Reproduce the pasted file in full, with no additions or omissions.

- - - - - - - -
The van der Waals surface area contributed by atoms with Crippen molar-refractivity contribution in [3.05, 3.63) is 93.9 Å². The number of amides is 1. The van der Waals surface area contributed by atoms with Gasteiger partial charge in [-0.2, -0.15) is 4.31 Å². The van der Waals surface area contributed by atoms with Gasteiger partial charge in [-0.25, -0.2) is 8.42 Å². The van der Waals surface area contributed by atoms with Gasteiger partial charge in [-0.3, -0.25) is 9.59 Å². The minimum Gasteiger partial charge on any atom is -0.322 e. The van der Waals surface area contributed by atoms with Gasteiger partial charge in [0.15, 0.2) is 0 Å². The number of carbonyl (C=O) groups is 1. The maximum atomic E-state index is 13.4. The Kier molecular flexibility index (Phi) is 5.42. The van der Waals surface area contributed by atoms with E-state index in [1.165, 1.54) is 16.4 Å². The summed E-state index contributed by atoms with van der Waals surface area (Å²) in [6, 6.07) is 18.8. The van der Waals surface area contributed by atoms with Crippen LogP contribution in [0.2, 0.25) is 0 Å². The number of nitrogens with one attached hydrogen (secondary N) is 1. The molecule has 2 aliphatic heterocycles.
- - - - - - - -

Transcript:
The van der Waals surface area contributed by atoms with Crippen molar-refractivity contribution in [3.05, 3.63) is 93.9 Å². The number of amides is 1. The van der Waals surface area contributed by atoms with Gasteiger partial charge in [-0.2, -0.15) is 4.31 Å². The van der Waals surface area contributed by atoms with Gasteiger partial charge in [-0.25, -0.2) is 8.42 Å². The van der Waals surface area contributed by atoms with Gasteiger partial charge in [-0.3, -0.25) is 9.59 Å². The minimum Gasteiger partial charge on any atom is -0.322 e. The van der Waals surface area contributed by atoms with Gasteiger partial charge in [0.15, 0.2) is 0 Å². The number of carbonyl (C=O) groups is 1. The maximum atomic E-state index is 13.4. The Kier molecular flexibility index (Phi) is 5.42. The van der Waals surface area contributed by atoms with E-state index in [1.165, 1.54) is 16.4 Å². The summed E-state index contributed by atoms with van der Waals surface area (Å²) in [6, 6.07) is 18.8. The van der Waals surface area contributed by atoms with Crippen LogP contribution in [0.2, 0.25) is 0 Å². The number of nitrogens with one attached hydrogen (secondary N) is 1. The molecule has 2 aliphatic heterocycles.